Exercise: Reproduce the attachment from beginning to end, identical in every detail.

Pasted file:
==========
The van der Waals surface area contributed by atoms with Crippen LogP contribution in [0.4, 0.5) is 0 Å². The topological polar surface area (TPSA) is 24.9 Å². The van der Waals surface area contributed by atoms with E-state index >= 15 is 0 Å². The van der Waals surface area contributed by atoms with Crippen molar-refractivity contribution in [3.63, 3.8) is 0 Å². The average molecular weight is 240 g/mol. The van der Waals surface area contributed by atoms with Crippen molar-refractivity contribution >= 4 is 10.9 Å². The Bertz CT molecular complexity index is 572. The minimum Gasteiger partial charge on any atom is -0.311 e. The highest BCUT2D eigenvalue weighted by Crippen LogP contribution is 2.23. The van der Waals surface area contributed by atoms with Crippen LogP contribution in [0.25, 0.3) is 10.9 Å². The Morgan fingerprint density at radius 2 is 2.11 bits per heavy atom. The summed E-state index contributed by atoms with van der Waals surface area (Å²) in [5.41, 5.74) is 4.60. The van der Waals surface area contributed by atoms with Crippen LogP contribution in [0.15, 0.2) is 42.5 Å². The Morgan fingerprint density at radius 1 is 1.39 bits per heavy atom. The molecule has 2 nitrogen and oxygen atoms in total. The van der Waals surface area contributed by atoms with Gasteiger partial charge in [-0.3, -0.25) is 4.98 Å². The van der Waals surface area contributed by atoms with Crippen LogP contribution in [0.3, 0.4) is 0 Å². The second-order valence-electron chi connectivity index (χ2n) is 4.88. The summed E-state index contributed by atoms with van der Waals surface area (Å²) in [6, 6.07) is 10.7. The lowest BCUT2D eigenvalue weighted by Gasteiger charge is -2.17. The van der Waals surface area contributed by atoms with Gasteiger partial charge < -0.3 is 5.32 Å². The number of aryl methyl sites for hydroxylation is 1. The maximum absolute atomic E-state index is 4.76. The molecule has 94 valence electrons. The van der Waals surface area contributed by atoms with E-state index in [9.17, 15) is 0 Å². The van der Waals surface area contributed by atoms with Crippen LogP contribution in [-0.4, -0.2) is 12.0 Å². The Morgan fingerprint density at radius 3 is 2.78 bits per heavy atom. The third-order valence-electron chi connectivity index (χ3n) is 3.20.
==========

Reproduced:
The van der Waals surface area contributed by atoms with Crippen LogP contribution in [0.4, 0.5) is 0 Å². The topological polar surface area (TPSA) is 24.9 Å². The van der Waals surface area contributed by atoms with E-state index >= 15 is 0 Å². The van der Waals surface area contributed by atoms with Crippen molar-refractivity contribution in [3.63, 3.8) is 0 Å². The average molecular weight is 240 g/mol. The van der Waals surface area contributed by atoms with Crippen molar-refractivity contribution >= 4 is 10.9 Å². The Bertz CT molecular complexity index is 572. The minimum Gasteiger partial charge on any atom is -0.311 e. The highest BCUT2D eigenvalue weighted by Crippen LogP contribution is 2.23. The van der Waals surface area contributed by atoms with Crippen LogP contribution in [0.25, 0.3) is 10.9 Å². The Morgan fingerprint density at radius 2 is 2.11 bits per heavy atom. The summed E-state index contributed by atoms with van der Waals surface area (Å²) in [5.41, 5.74) is 4.60. The van der Waals surface area contributed by atoms with Crippen LogP contribution in [0.15, 0.2) is 42.5 Å². The Morgan fingerprint density at radius 1 is 1.39 bits per heavy atom. The molecule has 2 nitrogen and oxygen atoms in total. The van der Waals surface area contributed by atoms with Gasteiger partial charge in [-0.3, -0.25) is 4.98 Å². The van der Waals surface area contributed by atoms with Crippen LogP contribution in [0.3, 0.4) is 0 Å². The second-order valence-electron chi connectivity index (χ2n) is 4.88. The summed E-state index contributed by atoms with van der Waals surface area (Å²) in [6, 6.07) is 10.7. The lowest BCUT2D eigenvalue weighted by Gasteiger charge is -2.17. The van der Waals surface area contributed by atoms with Gasteiger partial charge < -0.3 is 5.32 Å². The number of aryl methyl sites for hydroxylation is 1. The maximum absolute atomic E-state index is 4.76. The molecule has 94 valence electrons. The van der Waals surface area contributed by atoms with E-state index in [9.17, 15) is 0 Å². The van der Waals surface area contributed by atoms with Crippen LogP contribution in [-0.4, -0.2) is 12.0 Å². The Morgan fingerprint density at radius 3 is 2.78 bits per heavy atom. The third-order valence-electron chi connectivity index (χ3n) is 3.20.